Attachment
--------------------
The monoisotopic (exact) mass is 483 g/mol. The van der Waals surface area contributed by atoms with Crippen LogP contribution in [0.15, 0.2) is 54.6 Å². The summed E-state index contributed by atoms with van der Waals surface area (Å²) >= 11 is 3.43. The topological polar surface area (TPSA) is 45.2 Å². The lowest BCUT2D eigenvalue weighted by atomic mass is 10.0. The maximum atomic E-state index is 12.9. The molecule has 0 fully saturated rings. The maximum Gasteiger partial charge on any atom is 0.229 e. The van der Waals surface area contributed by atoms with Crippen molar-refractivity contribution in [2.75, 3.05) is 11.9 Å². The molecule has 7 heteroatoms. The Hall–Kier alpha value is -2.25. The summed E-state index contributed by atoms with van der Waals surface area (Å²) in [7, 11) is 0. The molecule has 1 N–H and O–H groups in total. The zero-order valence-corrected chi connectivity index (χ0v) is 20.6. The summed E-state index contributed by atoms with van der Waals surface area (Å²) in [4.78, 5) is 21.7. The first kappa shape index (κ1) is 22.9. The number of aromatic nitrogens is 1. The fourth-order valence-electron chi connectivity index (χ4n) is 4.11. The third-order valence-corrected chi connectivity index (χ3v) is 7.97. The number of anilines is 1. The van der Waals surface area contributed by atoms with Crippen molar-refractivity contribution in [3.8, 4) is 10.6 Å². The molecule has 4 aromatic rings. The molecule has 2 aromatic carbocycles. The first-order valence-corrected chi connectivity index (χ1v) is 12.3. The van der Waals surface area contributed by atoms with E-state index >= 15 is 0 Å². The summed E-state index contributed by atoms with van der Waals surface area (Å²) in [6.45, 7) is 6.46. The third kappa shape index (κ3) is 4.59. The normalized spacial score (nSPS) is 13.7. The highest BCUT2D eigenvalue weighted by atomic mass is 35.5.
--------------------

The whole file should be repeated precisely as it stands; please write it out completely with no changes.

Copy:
The monoisotopic (exact) mass is 483 g/mol. The van der Waals surface area contributed by atoms with Crippen LogP contribution in [0.15, 0.2) is 54.6 Å². The summed E-state index contributed by atoms with van der Waals surface area (Å²) >= 11 is 3.43. The topological polar surface area (TPSA) is 45.2 Å². The lowest BCUT2D eigenvalue weighted by atomic mass is 10.0. The maximum atomic E-state index is 12.9. The molecule has 0 fully saturated rings. The maximum Gasteiger partial charge on any atom is 0.229 e. The van der Waals surface area contributed by atoms with Crippen molar-refractivity contribution in [2.75, 3.05) is 11.9 Å². The molecule has 7 heteroatoms. The Hall–Kier alpha value is -2.25. The summed E-state index contributed by atoms with van der Waals surface area (Å²) in [7, 11) is 0. The molecule has 1 N–H and O–H groups in total. The zero-order valence-corrected chi connectivity index (χ0v) is 20.6. The summed E-state index contributed by atoms with van der Waals surface area (Å²) in [4.78, 5) is 21.7. The first kappa shape index (κ1) is 22.9. The number of aromatic nitrogens is 1. The fourth-order valence-electron chi connectivity index (χ4n) is 4.11. The third-order valence-corrected chi connectivity index (χ3v) is 7.97. The number of anilines is 1. The van der Waals surface area contributed by atoms with Crippen molar-refractivity contribution in [3.8, 4) is 10.6 Å². The molecule has 4 aromatic rings. The molecule has 2 aromatic carbocycles. The first-order valence-corrected chi connectivity index (χ1v) is 12.3. The van der Waals surface area contributed by atoms with E-state index >= 15 is 0 Å². The summed E-state index contributed by atoms with van der Waals surface area (Å²) in [6.45, 7) is 6.46. The third kappa shape index (κ3) is 4.59. The normalized spacial score (nSPS) is 13.7. The highest BCUT2D eigenvalue weighted by atomic mass is 35.5.